When household finances are tight, consumers use various strategies to manage their budgets and make ends meet. This behavior applies to every spending category, from clothing to travel, but especially to essentials like groceries. After two years of persistent inflation, a more cost-conscious U.S. consumer has embraced these strategies, including cutting back on non-essentials, opting for cheaper brands or discount stores, or actively seeking out deals and discounts. Market analysts warn that some of these changes may persist even after inflation has subsided.
Data from the PYMNTS Consumer Inflation Sentiment series revealed 57% of consumers reported having cut down on nonessential grocery spending. Meanwhile, 47% traded down to grocers with lower prices and one-third downgraded from their favorite brands, probably switching to private label. Kroger, the largest grocer in the United States, predicts that this growth in private label penetration will lead to lasting customer loyalty to these brands, even as inflation returns to normal levels.
“During a more challenged economic environment … we do see more customers engage with Our Brands products, and as they start to see the quality and the value,” Kroger Chief Financial Officer Gary Millerchip told analysts on a call. “And typically, it stays at a more elevated level even after the economic challenges have dissipated.”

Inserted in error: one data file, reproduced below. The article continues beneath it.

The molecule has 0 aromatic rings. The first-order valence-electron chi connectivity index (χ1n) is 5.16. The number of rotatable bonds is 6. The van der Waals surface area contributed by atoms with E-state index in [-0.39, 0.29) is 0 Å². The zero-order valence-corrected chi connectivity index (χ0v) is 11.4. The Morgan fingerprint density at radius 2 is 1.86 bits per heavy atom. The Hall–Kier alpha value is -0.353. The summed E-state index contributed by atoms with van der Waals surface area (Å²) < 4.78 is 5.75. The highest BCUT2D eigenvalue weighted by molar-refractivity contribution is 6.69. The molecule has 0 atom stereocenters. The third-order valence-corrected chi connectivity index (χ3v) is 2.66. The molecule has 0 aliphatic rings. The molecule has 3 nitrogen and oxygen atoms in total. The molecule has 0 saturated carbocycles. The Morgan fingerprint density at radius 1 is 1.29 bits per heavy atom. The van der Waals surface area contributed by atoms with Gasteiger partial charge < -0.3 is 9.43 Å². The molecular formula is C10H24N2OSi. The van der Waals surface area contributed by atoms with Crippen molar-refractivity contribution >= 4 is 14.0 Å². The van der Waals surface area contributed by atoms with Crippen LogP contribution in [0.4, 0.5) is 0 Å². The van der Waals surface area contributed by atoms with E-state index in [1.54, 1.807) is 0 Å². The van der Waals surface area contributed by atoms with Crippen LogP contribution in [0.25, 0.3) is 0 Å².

Rather than trading down to cheaper brands, many shoppers are buying the same name-brand products in smaller amounts. PepsiCo shared in the release of its third-quarter earnings results that it “has seen consumers’ preferences shift toward smaller packages.” In the Q&A session with analysts, Pepsico CEO Ramon Laguarta observed, “Many consumers are shifting to these smaller sizes. So, we’ve been reducing portion size of our products and making sure that we’re still very affordable, and that [has] an impact on the actual volume.”
Likewise, Barbara Connors, vice president of strategy and acceleration at 84.51°, Kroger’s retail data science, insights and media company, spoke to how consumers’ shopping habits remain affected by inflation even as concerns subside. “Shopper behaviors that have been adopted during the inflationary environment are going to linger,” Connors said in an interview with PYMNTS. “As we see inflation cool, we’re not going to see an immediate drop in using coupons, in looking for deals, in looking for value. A lot of those behaviors [are] fiscally responsible behaviors that shoppers have now learned as a way that they can save money and still get the products that they want.”
When trade-down strategies are not enough, consumers turn to credit, an approach that appears to be gaining traction in the U.S. According to a PYMNTS Intelligence study done in collaboration with Splitit, nearly one-third of U.S. consumers used an installment plan to pay for their grocery expenses, this being the second category among all retail products. This is consistent with findings in the PYMNTS Intelligence Paycheck-to-Paycheck Report, done in collaboration with LendingClub, that around 60% of the country’s population has consistently struggled to make ends meet over the past two years.
It has been over two years of hardship for the pocketbook due to high prices. During this time, consumers have adopted various strategies to stretch their budget and have found that they are effective, making it challenging to abandon them from one day to another even if inflation eventually ceases.